The Hays County Health Department, under the authority of Dr. Charles Anderson, recommends verification of all appropriate immunizations and specifically the following for all flood responders and victims:
· Hepatitis A
· Hepatitis B (responders only)
In accordance with the current CDC guidelines, responders should receive a tetanus booster if they have not been vaccinated for tetanus during the past 10 years. Td (tetanus/diphtheria) or Tdap (tetanus/diphtheria/pertussis) can be used; getting the Tdap formula for one tetanus booster during adulthood is recommended to maintain protection against pertussis.
Hepatitis B vaccine series for persons who will be performing direct patient care or otherwise expected to have contact with bodily fluids.
Flooding can cause the disruption of water purification and sewage disposal systems. Although most floods do not cause serious outbreaks of infectious disease, they can lead to sickness in people who come in contact with contaminated floodwater.
Floodwater may contain infectious organisms, such as E. coli, Salmonella, and Shigella. Symptoms of common infections associated with floodwater exposure may include nausea, vomiting, diarrhea, abdominal cramps, muscle aches, and fever. Most cases of sickness associated with flooding are brought about by eating or drinking contaminated food or water. Tetanus, however, can occur when dirt enters broken areas of the skin, such as cuts, abrasions, or puncture wounds. Tetanus is an infectious disease that affects the nervous system. The symptoms may appear weeks after exposure and may begin as a headache, but later develop into muscle spasms with difficulty swallowing or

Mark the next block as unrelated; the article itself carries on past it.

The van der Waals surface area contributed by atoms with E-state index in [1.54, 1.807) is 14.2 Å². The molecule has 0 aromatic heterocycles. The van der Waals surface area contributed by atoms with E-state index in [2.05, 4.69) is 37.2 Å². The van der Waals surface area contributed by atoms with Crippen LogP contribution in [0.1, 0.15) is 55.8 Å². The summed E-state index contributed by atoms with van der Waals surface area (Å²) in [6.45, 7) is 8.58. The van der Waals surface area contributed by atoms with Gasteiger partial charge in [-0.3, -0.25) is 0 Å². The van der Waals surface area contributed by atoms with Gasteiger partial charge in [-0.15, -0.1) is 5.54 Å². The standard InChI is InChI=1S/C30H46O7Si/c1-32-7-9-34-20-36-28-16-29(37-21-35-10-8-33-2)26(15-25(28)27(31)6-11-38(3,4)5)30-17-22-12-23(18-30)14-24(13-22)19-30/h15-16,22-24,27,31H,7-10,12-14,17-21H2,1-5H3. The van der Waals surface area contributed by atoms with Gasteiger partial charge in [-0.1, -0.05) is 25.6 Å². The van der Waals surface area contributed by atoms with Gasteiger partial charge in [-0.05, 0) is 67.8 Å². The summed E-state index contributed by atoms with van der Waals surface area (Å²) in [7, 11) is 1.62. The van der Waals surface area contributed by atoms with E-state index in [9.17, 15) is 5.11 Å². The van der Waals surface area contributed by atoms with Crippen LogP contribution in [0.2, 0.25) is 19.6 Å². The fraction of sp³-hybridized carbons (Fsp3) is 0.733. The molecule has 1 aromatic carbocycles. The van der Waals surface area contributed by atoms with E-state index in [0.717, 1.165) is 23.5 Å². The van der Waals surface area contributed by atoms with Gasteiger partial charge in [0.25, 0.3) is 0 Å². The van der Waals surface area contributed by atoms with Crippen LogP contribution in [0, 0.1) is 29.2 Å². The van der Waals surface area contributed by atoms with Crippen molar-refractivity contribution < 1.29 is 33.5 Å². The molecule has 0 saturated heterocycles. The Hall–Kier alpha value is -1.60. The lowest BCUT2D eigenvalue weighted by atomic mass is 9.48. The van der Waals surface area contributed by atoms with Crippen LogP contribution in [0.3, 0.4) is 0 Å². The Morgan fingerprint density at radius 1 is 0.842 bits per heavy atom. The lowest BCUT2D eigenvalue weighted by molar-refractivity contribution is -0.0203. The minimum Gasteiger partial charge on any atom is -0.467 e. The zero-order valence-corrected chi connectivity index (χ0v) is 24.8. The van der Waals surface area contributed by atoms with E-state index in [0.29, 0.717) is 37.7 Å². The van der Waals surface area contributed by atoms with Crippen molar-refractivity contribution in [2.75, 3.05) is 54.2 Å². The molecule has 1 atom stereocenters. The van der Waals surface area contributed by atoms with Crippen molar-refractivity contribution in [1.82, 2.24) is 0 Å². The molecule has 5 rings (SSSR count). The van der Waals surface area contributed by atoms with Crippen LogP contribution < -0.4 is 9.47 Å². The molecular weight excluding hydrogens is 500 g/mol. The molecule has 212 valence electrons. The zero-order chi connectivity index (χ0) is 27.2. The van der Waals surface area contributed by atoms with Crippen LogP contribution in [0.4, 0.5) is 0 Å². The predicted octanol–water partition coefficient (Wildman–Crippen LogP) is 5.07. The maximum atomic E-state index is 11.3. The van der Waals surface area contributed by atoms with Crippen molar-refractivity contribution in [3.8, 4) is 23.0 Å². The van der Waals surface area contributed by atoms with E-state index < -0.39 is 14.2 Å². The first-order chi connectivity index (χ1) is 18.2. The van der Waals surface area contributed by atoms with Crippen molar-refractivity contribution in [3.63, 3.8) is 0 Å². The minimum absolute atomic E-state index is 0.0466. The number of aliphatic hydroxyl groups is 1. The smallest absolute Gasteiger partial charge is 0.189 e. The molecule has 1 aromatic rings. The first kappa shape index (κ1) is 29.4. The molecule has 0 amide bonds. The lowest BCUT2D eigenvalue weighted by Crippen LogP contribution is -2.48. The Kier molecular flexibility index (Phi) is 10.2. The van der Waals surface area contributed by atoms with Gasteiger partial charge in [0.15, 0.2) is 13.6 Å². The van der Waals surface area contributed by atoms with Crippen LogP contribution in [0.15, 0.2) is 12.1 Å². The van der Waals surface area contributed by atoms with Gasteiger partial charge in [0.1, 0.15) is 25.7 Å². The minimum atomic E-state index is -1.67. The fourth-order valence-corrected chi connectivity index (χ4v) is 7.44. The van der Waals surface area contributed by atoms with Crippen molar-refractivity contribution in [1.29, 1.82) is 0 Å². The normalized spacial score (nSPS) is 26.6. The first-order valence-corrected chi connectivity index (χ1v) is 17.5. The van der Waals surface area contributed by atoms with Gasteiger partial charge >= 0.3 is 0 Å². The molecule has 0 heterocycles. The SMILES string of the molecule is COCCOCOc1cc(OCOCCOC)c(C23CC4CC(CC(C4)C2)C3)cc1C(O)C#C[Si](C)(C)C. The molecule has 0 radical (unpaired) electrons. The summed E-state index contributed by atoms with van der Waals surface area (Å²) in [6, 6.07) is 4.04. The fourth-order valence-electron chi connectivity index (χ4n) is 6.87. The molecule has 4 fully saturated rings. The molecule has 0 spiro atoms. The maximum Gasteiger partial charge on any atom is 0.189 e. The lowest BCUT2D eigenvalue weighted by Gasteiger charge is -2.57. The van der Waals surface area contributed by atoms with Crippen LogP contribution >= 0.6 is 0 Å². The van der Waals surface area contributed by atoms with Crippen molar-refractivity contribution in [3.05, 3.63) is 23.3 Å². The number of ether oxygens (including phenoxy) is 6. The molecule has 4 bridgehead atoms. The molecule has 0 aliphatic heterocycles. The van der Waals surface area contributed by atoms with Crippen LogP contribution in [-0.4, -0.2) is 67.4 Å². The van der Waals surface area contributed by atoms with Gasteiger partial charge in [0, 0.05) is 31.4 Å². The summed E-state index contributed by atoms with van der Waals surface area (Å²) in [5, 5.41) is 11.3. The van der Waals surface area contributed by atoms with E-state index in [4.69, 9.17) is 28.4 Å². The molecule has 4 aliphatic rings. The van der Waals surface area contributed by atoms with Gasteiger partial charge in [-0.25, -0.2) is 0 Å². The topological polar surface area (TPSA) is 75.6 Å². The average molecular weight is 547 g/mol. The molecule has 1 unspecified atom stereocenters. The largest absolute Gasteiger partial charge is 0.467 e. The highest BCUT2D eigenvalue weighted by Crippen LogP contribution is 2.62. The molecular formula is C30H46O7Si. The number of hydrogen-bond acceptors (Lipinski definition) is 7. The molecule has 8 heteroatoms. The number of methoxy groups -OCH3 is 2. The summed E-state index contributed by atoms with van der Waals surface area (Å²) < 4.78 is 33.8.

opening the jaw. Hepatitis B is a blood-borne pathogen that is a concern for responders or victims that have direct contact with blood from other people.
Tips to Remember
Before working in flooded areas or returning to flood damaged property, be sure your tetanus shot is current (given within the last 10 years). Wounds that are associated with a flood should be evaluated for risk; a physician may recommend a tetanus immunization.
Do not use floodwater to wash and prepare food, brush your teeth, wash dishes, or make ice.
Keep an adequate supply of safe water available for washing and potable water for drinking.
Be alert for chemically contaminated floodwater at industrial sites.
Use extreme caution with potential chemical and electric hazards, which have great potential for fires and explosions. Floods have the strength to move and/or bury hazardous waste and chemical containers far from their normal storage places, creating a risk for those who come into contact with them. Any chemical hazards, such as a propane tank, should be handled by the fire department or police.
If the safety of a food or beverage is questionable, throw it out.
Seek immediate medical care for all animal bites.
If you have questions regarding these guidelines contact the Hays County Local Health Department at 512-393-5520.
Hays County Local Health Department, 401 Broadway Ste. A, San Marcos, TX 78666